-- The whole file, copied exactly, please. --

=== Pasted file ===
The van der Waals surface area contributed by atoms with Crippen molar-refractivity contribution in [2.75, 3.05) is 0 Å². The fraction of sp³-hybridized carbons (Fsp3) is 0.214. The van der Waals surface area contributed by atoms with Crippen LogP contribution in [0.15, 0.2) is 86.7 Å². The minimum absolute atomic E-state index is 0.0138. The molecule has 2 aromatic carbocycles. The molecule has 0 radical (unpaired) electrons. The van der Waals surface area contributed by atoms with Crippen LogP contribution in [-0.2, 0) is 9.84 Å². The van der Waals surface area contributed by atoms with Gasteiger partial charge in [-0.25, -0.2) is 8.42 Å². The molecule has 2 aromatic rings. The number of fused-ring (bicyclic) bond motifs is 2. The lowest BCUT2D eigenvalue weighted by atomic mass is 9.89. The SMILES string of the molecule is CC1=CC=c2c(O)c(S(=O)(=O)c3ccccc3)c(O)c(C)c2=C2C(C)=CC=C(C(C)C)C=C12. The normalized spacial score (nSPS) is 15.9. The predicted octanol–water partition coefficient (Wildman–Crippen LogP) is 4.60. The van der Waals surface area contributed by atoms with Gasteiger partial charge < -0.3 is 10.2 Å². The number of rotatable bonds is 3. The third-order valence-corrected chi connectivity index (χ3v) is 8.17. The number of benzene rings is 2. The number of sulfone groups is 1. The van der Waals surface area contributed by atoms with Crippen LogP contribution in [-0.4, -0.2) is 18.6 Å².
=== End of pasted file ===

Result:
The van der Waals surface area contributed by atoms with Crippen molar-refractivity contribution in [2.75, 3.05) is 0 Å². The fraction of sp³-hybridized carbons (Fsp3) is 0.214. The van der Waals surface area contributed by atoms with Crippen LogP contribution in [0.15, 0.2) is 86.7 Å². The minimum absolute atomic E-state index is 0.0138. The molecule has 2 aromatic carbocycles. The molecule has 0 radical (unpaired) electrons. The van der Waals surface area contributed by atoms with Crippen LogP contribution in [-0.2, 0) is 9.84 Å². The van der Waals surface area contributed by atoms with Gasteiger partial charge in [-0.25, -0.2) is 8.42 Å². The molecule has 2 aromatic rings. The number of fused-ring (bicyclic) bond motifs is 2. The lowest BCUT2D eigenvalue weighted by atomic mass is 9.89. The SMILES string of the molecule is CC1=CC=c2c(O)c(S(=O)(=O)c3ccccc3)c(O)c(C)c2=C2C(C)=CC=C(C(C)C)C=C12. The normalized spacial score (nSPS) is 15.9. The predicted octanol–water partition coefficient (Wildman–Crippen LogP) is 4.60. The van der Waals surface area contributed by atoms with Gasteiger partial charge < -0.3 is 10.2 Å². The number of rotatable bonds is 3. The third-order valence-corrected chi connectivity index (χ3v) is 8.17. The number of benzene rings is 2. The number of sulfone groups is 1. The van der Waals surface area contributed by atoms with Crippen LogP contribution in [-0.4, -0.2) is 18.6 Å².